By Rachel Shafer.
In the upcoming weeks, we will be posting a series on the quirks of Virginia procedural law, mostly in state courts but with some mention of federal practice in Virginia. Let’s put it this way–there are a lot of odd things in Virginia civil practice, and we’ve aimed to cover the most salient ones! Topics will include civil appeals, summary judgment, and declaratory judgment, as well as items specific to the various state and federal courts in Virginia. Hopefully this mini-series will answer some questions behind the how and why of what is or can be done procedurally in civil litigation in Virginia. Just a few specific questions we will try to answer in this series of posts:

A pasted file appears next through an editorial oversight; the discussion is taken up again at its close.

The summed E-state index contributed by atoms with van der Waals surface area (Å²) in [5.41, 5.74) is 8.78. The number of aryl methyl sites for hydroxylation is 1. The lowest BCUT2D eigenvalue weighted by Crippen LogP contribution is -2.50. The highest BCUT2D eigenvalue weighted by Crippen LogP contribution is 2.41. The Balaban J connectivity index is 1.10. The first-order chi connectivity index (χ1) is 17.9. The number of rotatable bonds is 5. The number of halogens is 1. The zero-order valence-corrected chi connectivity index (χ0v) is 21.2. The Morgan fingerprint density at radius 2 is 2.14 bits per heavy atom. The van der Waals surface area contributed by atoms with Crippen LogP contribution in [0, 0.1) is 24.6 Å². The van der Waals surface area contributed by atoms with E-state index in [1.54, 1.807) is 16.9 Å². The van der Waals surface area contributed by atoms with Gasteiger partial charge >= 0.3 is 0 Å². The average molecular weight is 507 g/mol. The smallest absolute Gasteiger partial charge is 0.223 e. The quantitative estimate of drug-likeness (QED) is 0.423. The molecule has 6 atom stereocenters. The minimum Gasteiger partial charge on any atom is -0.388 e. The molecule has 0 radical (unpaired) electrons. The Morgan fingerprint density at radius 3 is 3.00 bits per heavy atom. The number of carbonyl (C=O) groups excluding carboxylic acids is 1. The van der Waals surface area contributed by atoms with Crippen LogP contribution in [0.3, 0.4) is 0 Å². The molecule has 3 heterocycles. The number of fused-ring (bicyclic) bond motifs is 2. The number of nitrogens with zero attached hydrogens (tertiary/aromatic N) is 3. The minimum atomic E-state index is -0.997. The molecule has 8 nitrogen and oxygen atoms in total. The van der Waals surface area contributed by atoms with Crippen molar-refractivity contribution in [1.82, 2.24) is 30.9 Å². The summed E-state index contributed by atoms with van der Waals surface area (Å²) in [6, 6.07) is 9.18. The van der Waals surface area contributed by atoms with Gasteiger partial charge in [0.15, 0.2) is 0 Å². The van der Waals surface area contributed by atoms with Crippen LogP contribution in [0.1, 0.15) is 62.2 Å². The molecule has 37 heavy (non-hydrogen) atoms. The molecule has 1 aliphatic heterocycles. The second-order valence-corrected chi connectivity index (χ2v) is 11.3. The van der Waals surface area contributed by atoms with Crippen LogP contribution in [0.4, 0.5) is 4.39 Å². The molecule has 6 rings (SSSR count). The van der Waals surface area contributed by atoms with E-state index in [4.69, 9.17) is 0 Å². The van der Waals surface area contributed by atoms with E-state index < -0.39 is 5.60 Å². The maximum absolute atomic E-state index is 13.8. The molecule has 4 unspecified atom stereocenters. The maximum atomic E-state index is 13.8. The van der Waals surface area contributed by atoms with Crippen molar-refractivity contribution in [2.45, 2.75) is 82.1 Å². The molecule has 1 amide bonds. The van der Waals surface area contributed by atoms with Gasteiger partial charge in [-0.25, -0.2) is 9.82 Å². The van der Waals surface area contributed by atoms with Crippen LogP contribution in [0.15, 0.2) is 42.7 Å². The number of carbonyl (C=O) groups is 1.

- Why do we consider Virginia’s General District Court the “Wild, Wild West”?
- Why is summary judgment such a rarity in Virginia state courts?
- Why don’t civil appeals in Virginia’s trial courts occur more often?
- What’s so extreme about the United States Court for the Eastern District of Virginia?
We hope you’ll join us for the ride through the backwoods of procedural law in Virginia!